Daisy worked hard to suppress a smile. Althea did have a pointed nose. “She was exacting but her vocabulary drills for the SATs were right on the mark. I took an after-school class of hers on how to make the most of the study guide for the SATs. She was good. But I have to admit, she wasn’t one of the teachers I’d enjoy sitting down and having a conversation with. I can’t believe she’s still there. Stella told me she’s thinking about retiring. My guess is she’s probably sixty-two. Violet had her for an English class but Jazzi has had other English teachers. You can learn from a drill sergeant or from a teacher who uses the Socratic method. I’d prefer the Socratic method.”
The front door of the tea garden opened and the bell rang. Jazzi, Daisy’s sixteen-year-old, breezed in to help serve and clean up before Daisy closed the shop for the day. Daisy studied her, so proud of her daughter that sometimes she could burst. Jazzi’s black hair was sleek, straight, and swept below her shoulders. She had an oval face, high cheekbones, and a cute nose. Her eyes were as brown as the richest chocolate. She was lithe, long-limbed, and learning to have confidence in herself. When she’d gone on a search for her birth mother, she’d found her. Now Jazzi was learning how to fit in to Portia Smith Harding’s family as well as her own. There had been potholes on that road but Jazzi had navigated them with the help of everyone who loved her.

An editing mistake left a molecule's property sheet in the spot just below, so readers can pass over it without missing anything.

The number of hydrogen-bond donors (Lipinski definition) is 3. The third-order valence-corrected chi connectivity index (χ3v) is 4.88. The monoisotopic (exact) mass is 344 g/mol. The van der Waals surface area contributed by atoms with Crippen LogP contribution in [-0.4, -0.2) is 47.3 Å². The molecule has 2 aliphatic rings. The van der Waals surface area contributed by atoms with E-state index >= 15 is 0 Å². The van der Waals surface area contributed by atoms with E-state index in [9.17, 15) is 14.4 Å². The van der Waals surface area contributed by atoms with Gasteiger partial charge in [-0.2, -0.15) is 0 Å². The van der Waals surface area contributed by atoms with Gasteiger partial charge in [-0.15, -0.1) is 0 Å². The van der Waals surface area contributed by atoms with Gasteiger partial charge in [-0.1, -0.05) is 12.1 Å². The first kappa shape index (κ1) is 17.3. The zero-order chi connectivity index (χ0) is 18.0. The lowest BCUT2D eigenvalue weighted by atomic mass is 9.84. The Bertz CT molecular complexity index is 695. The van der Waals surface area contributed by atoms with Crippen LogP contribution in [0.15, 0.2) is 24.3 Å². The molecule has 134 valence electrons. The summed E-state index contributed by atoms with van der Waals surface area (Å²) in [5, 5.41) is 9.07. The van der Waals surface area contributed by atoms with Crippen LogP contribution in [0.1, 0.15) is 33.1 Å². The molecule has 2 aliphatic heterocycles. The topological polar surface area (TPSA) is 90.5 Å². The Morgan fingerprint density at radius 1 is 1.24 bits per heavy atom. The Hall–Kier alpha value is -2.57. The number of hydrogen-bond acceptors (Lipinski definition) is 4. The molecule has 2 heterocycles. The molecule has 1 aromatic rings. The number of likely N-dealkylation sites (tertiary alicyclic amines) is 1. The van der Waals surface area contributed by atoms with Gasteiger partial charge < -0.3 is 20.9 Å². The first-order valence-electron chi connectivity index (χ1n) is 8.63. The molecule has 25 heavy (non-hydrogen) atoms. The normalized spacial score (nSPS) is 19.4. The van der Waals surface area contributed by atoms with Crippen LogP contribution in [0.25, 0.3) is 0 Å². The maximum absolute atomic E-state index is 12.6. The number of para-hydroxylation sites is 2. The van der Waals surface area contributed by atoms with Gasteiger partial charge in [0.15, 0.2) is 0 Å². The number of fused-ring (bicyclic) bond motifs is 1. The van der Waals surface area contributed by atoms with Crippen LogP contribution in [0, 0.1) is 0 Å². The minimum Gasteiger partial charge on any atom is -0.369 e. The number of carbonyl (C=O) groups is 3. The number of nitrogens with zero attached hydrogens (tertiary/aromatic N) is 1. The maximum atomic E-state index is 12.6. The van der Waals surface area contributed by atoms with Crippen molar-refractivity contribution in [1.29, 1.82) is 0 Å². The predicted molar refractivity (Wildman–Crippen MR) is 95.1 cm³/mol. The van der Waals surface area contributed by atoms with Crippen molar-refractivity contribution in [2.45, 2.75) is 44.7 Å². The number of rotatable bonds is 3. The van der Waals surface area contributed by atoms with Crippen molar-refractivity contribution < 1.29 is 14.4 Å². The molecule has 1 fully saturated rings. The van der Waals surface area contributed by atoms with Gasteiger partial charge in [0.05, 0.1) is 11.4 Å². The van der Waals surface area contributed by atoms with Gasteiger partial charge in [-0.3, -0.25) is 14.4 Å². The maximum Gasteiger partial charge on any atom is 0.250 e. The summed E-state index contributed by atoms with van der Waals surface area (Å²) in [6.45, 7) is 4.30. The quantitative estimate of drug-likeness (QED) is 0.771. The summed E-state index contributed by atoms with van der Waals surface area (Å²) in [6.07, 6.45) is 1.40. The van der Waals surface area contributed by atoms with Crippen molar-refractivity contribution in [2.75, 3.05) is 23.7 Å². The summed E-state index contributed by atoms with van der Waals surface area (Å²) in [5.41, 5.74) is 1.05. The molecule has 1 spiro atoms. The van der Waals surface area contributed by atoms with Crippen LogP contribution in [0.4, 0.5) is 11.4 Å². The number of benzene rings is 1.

Today Jazzi wore a denim skirt with a bib overall top and a yellow T-shirt underneath. Her denim jacket suited the weather. Her shoes had a chunky heel and laced up to the ankles. She took her backpack everywhere. It was loaded with enough books and paraphernalia to weigh at least what any camper’s backpack would weigh when they were hiking.
Jazzi motioned to her mom and pointed to the office. She obviously wanted a few minutes alone with Daisy. That always rang warning bells in Daisy’s head.
Daisy glanced around the tea garden’s main serving room with its pale green walls, glass-topped tables, and mismatched antique chairs. The spillover tearoom past the sales counter was pale yellow with a diamond-cut glass bay window. The tea garden was quiet since they hadn’t served afternoon tea today. When they scheduled those days, tea was served with reservations.
Tessa must have seen Daisy assessing what was going on at that exact moment because she said, “Go on with Jazzi. Iris and I can handle anyone new who comes in.”
Daisy went through the doorway that led to a hall with the kitchen on the right and her office on the left. Her office had Plexiglass windows that she could see into and out of. Jazzi was unloading her backpack onto Daisy’s desk chair.
Her daughter didn’t waste any time getting to the point. “Do you remember me talking about Brielle?”
Jazzi was involved in a peer counseling group and had met Brielle Horn in that group. From what Daisy remembered, Brielle’s parents were lawyers and traveled a lot. Although Jazzi mentioned her now and then, Daisy had never met her. “I remember you discussing Brielle.”
“I have a favor to ask.”
Leaning against her desk, Daisy smiled. “That look on your face tells me it’s a big one.”
“Not so big, really,” Jazzi promised. “I’d like Brielle to spend two weeks with us, spring break and then a week after that.”